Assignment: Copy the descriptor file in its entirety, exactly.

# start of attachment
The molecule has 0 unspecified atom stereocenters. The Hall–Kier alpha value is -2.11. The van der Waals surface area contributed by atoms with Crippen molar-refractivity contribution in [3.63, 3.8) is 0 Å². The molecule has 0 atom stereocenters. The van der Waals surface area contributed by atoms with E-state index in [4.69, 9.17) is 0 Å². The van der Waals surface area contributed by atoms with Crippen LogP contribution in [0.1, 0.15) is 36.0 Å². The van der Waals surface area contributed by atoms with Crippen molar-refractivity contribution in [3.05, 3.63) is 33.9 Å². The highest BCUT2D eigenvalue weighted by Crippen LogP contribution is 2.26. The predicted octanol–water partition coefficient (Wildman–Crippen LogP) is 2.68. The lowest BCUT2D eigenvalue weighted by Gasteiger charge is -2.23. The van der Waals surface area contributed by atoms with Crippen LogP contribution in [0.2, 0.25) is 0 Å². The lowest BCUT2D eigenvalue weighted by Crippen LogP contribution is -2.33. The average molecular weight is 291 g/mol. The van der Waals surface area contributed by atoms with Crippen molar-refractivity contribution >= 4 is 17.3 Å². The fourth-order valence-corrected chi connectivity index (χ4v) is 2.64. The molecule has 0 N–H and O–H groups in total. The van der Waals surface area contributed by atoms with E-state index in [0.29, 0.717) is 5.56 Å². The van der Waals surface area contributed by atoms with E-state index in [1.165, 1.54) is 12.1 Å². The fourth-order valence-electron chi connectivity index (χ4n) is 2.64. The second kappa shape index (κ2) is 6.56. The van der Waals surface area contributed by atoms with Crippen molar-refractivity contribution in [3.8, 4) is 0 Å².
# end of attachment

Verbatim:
The molecule has 0 unspecified atom stereocenters. The Hall–Kier alpha value is -2.11. The van der Waals surface area contributed by atoms with Crippen molar-refractivity contribution in [3.63, 3.8) is 0 Å². The molecule has 0 atom stereocenters. The van der Waals surface area contributed by atoms with E-state index in [4.69, 9.17) is 0 Å². The van der Waals surface area contributed by atoms with Crippen LogP contribution in [0.1, 0.15) is 36.0 Å². The van der Waals surface area contributed by atoms with Crippen molar-refractivity contribution in [3.05, 3.63) is 33.9 Å². The highest BCUT2D eigenvalue weighted by Crippen LogP contribution is 2.26. The predicted octanol–water partition coefficient (Wildman–Crippen LogP) is 2.68. The lowest BCUT2D eigenvalue weighted by Gasteiger charge is -2.23. The van der Waals surface area contributed by atoms with Crippen LogP contribution in [0.2, 0.25) is 0 Å². The lowest BCUT2D eigenvalue weighted by Crippen LogP contribution is -2.33. The average molecular weight is 291 g/mol. The van der Waals surface area contributed by atoms with Crippen molar-refractivity contribution >= 4 is 17.3 Å². The fourth-order valence-corrected chi connectivity index (χ4v) is 2.64. The molecule has 0 N–H and O–H groups in total. The van der Waals surface area contributed by atoms with E-state index in [0.29, 0.717) is 5.56 Å². The van der Waals surface area contributed by atoms with E-state index in [1.165, 1.54) is 12.1 Å². The fourth-order valence-electron chi connectivity index (χ4n) is 2.64. The second kappa shape index (κ2) is 6.56. The van der Waals surface area contributed by atoms with Crippen molar-refractivity contribution in [3.8, 4) is 0 Å².